If you’re interested in learning more about emotional intelligence, let’s talk. I help both individuals and teams increase their individual and collective EI.

*Adapted from Dr. Jennifer Joss’ “Living With” EI exercises.
WHY BOTHER WITH EI?

What will get you $29,000 more per year, make you 58% more effective at your job, and rank you with 90% of top performers? Greater emotional intelligence.

Unless you want to be among the 80% of low-EQ employees classed as “bottom performers,” it’s time to discover how you can accelerate your career and become a better leader by developing your emotional intelligence.

Studies show those with average IQs outshine their highest-IQ counterparts 70% of the time because of their EQ.

Whereas IQ and personality are static elements of your makeup, you can always increase your emotional intelligence (thanks to the wonders of neuroplasticity)—and doing so will make a surprising difference in both your life and work.

What Is Emotional Intelligence?

In a recent Forbes article, bestselling coauthor of Emotional Intelligence 2.0 and cofounder of Talent Smart Travis Bradberry describes the two primary competencies and four core skills that make up emotional intelligence.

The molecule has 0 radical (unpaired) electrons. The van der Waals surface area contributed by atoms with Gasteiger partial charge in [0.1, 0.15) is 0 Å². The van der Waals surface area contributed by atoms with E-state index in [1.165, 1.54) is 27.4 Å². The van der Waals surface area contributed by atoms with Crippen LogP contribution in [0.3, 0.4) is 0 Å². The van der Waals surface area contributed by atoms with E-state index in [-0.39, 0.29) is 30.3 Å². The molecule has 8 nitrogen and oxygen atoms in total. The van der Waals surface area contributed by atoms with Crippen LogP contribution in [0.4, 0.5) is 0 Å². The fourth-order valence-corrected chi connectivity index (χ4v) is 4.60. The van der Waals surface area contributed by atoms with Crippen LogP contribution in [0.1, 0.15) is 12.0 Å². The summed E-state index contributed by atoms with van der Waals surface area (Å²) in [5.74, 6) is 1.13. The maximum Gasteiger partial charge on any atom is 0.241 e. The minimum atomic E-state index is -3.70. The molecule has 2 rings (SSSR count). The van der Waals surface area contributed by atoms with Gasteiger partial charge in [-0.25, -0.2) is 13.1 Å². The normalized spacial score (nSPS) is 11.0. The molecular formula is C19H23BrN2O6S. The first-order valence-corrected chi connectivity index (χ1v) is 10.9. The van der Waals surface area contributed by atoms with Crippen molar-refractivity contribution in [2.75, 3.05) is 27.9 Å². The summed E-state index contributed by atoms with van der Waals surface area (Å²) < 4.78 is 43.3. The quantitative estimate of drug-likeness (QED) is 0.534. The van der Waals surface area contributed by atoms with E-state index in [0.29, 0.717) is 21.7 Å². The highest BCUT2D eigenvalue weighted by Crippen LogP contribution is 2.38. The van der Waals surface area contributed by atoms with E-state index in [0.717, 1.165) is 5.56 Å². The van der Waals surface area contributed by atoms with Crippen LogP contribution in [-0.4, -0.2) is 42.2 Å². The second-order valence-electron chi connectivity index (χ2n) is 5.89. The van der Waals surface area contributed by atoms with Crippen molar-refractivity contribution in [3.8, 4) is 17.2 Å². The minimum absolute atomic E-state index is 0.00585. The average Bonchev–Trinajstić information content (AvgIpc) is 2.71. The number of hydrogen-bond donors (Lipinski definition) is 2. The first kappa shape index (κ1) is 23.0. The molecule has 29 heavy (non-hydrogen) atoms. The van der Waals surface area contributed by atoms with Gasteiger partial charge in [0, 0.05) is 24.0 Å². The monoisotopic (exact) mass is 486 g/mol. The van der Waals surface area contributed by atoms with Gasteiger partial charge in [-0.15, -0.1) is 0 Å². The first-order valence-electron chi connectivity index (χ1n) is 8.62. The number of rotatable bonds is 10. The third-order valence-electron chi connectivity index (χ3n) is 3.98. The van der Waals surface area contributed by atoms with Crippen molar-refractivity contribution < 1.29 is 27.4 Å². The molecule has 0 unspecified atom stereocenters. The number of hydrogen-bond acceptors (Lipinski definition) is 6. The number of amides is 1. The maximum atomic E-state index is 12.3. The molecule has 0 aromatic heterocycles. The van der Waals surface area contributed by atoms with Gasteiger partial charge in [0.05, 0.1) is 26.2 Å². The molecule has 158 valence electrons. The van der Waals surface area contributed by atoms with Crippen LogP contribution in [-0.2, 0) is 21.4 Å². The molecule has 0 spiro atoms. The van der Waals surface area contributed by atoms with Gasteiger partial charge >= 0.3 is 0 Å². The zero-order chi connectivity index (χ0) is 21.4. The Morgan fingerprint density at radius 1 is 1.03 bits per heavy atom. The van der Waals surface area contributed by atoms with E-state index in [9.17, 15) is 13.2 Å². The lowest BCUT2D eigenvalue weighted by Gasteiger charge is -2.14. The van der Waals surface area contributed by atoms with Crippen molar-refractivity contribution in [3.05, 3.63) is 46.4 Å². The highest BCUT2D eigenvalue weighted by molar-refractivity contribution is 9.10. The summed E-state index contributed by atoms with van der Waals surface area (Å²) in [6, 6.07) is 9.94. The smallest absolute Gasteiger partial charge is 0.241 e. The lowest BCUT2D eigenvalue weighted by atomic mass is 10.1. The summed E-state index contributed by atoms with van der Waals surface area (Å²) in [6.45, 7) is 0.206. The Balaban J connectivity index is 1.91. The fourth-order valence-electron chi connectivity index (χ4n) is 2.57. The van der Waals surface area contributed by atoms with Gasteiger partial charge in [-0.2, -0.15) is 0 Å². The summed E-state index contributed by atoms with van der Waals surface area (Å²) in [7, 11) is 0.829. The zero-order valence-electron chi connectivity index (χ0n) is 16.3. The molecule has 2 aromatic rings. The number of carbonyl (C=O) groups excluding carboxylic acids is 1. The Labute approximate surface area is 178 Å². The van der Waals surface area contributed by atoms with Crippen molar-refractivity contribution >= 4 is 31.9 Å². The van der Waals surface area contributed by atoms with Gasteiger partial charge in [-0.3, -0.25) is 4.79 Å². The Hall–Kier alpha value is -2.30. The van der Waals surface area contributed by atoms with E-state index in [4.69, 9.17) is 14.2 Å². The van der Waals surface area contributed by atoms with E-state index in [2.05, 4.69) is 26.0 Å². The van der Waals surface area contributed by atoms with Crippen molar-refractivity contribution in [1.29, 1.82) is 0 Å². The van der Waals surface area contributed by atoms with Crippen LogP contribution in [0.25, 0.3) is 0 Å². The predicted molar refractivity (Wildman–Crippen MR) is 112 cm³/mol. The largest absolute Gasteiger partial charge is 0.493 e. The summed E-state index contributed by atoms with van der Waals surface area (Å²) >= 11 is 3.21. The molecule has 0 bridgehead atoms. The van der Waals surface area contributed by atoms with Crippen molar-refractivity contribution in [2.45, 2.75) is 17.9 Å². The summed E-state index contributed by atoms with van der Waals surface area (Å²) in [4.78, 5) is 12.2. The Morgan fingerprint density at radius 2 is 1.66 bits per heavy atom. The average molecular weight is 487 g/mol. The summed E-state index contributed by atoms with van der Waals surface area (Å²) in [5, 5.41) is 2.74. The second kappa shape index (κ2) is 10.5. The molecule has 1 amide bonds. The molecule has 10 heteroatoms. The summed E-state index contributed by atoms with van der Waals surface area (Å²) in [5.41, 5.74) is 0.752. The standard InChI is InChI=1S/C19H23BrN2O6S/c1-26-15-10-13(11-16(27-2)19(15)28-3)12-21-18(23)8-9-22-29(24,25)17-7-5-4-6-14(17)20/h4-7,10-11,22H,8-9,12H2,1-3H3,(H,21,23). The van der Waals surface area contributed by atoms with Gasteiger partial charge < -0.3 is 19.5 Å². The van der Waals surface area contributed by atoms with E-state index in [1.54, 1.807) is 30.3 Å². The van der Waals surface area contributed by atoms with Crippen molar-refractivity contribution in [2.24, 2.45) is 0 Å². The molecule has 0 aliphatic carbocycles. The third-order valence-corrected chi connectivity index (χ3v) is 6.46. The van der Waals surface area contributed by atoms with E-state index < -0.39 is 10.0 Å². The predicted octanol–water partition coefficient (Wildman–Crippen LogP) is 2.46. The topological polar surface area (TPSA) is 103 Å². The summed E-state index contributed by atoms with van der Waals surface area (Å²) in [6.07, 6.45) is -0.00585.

Personal Competence

This first competency comprises self-awareness (observation) and self-management (actions). Your observation skills, sensitivity, and ability to control your emotions come into play here. How conscious are you of your emotions, and how accurate are your self-perceptions? Do you practice mindfulness to remain aware of your emotions, and are you able to take a step back and regulate them when needed? How malleable are you, and can you transform a negative emotion into a positive action?

Social Competence

This competency focuses on social awareness (observation) and relationship management (actions), mapping the reflection and regulation required for personal competence to social situations and relationships. How well do you understand the motives, actions, and moods of those around you? Do you intuitively sense people’s emotions and accurately perceive their intentions? Can you use these perceptions to navigate relationships and communicate successfully?

This section is excerpted from our previous blog post Want to Accelerate Your Career? The Magic Formula = EI + Coaching. See original article for more details.

Got Toxins? Get Good at Conflict.

Isn’t it invigorating when things are clicking along at your company—when your team is all on the same page and working together to get important work done?

Or are you reading this saying, “I wish it was like that!”

If it’s not like that, what’s going on? Is performance tanking? Is communication falling apart? Is turnover high? Is absenteeism skyrocketing?

If you’re nodding your head, then here’s a question: What “team toxins” are causing conflict—and how are you handling them?